The government’s counter-extremism strategy, Prevent, is often criticised. Some say it acts like a thought-police, criminalises Islam and over-securitises places like schools. Others claim there is not enough buy in from Muslim communities, that it funds non-violent Islamists to tackle jihadists, or that it is not the government’s job to challenge ideology. Neither criticism is absolutely fair, but as criticised as Prevent is, it undoubtedly serves an important function and is here to stay.

While all terrorists are extremists, the vast majority of extremists do not use terrorism as a viable strategy, and a liberal and democratic nation cannot and should not deal with all extremists in the same way as it deals with terrorists. But catching terrorists who “love death as you love life” is a difficult proposition for the police or the security services when they’re keen to go down fighting and cause as much destruction as possible while they do it. Only dealing with extremism once it becomes violent and illegal is a high stakes game where the penalty for losing is the death of large numbers of innocent civilians. Tackling extremism of all kinds before it becomes violent can reduce the civilian casualties, reduce the number of violent extremists that have to be dealt with, and has the secondary benefit of challenging non-violent behaviour that nonetheless has a negative impact on British society.

Posted in Op-eds and The Independent View | Also tagged and | 10 Comments

Simon Hughes writes… Counter-terrorism bill – the Liberal Democrats are on the right track

The rise of the so-called Islamic State in Syria and Iraq is one of the most serious and dangerous issues we have had to face since we came into Government. Whatever we call this organisation – IS, ISIL or Da’ish – we can’t ignore their brutal activity. The graphic and disturbing images of violence coming from Syria and Iraq show the barbaric way this extremist group has perverted the Muslim faith.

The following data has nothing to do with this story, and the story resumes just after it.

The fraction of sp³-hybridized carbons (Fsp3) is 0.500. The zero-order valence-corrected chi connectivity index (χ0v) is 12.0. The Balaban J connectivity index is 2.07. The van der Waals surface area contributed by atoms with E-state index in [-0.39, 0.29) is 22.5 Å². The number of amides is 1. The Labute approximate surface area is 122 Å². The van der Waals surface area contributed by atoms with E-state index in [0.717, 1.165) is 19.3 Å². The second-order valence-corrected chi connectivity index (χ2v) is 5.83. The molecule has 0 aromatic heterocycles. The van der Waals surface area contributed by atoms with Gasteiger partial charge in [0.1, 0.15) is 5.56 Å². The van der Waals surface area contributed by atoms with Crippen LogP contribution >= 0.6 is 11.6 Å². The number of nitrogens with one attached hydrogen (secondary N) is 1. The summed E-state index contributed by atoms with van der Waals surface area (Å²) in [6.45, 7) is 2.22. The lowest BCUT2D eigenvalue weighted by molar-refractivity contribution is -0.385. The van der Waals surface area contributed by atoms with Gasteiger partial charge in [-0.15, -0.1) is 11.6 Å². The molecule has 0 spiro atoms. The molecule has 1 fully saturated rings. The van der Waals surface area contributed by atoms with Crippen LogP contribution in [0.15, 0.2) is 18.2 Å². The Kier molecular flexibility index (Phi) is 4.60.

We also need to face up to the reality that this group has publicly announced its desire to bring its murderous ideology to the streets of Britain. The murder of Drummer Lee Rigby is a stark example of the potential threat from extremist ideologues. It is estimated that around 500 British citizens have gone to Syria and Iraq to fight for ISIL and other military groups. Around half have returned and others will continue to do so. This presents a new and unique challenge to the UK security services and police, and earlier this year the Joint Terrorism Analysis Centre, run by MI5, raised the threat level from ‘substantial’ to ‘severe’. This means that an attack in the UK by violent extremists is highly likely.

Posted in Op-eds | Also tagged | 23 Comments

A couple of thoughts about the proposed counter-terrorism legislation

I’ve got to be honest, I can’t share Malcolm Bruce’s cautious optimism about the Government’s proposed counter-terrorism measures. Denying our own citizens the right to come back to our country without much mention of testing the evidence against them seems pretty drastic to me. When you consider that it’s likely that some of that evidence is likely to be held in secret and therefore not challengeable by the accused person. We could have situations where young muslim men are denied the right to travel or to return to this country unfairly.